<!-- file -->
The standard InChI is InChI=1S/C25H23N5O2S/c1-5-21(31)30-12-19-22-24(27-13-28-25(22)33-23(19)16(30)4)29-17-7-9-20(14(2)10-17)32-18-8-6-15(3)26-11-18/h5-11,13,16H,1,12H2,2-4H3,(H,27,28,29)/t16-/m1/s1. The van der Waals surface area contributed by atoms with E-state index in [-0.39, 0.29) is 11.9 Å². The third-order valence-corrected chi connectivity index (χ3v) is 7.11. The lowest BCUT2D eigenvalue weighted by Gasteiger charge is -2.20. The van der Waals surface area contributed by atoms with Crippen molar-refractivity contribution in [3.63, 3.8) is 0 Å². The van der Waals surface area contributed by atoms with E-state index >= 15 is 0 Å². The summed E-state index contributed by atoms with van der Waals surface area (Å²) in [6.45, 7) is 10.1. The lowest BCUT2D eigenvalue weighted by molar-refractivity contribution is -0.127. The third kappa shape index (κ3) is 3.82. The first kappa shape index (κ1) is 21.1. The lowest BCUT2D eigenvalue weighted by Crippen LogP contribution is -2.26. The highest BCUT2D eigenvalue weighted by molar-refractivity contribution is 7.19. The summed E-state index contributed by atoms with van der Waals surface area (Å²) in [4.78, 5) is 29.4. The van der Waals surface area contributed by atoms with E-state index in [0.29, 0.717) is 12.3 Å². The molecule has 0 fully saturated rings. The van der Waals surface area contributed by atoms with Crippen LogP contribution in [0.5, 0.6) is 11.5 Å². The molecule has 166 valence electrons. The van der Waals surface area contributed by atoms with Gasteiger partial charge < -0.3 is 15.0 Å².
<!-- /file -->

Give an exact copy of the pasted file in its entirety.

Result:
The standard InChI is InChI=1S/C25H23N5O2S/c1-5-21(31)30-12-19-22-24(27-13-28-25(22)33-23(19)16(30)4)29-17-7-9-20(14(2)10-17)32-18-8-6-15(3)26-11-18/h5-11,13,16H,1,12H2,2-4H3,(H,27,28,29)/t16-/m1/s1. The van der Waals surface area contributed by atoms with E-state index in [-0.39, 0.29) is 11.9 Å². The third-order valence-corrected chi connectivity index (χ3v) is 7.11. The lowest BCUT2D eigenvalue weighted by Gasteiger charge is -2.20. The van der Waals surface area contributed by atoms with Crippen molar-refractivity contribution in [3.63, 3.8) is 0 Å². The van der Waals surface area contributed by atoms with E-state index >= 15 is 0 Å². The summed E-state index contributed by atoms with van der Waals surface area (Å²) in [6.45, 7) is 10.1. The lowest BCUT2D eigenvalue weighted by molar-refractivity contribution is -0.127. The third kappa shape index (κ3) is 3.82. The first kappa shape index (κ1) is 21.1. The lowest BCUT2D eigenvalue weighted by Crippen LogP contribution is -2.26. The highest BCUT2D eigenvalue weighted by molar-refractivity contribution is 7.19. The summed E-state index contributed by atoms with van der Waals surface area (Å²) in [4.78, 5) is 29.4. The van der Waals surface area contributed by atoms with E-state index in [0.29, 0.717) is 12.3 Å². The molecule has 0 fully saturated rings. The van der Waals surface area contributed by atoms with Crippen LogP contribution in [0.5, 0.6) is 11.5 Å². The molecule has 166 valence electrons. The van der Waals surface area contributed by atoms with Gasteiger partial charge < -0.3 is 15.0 Å².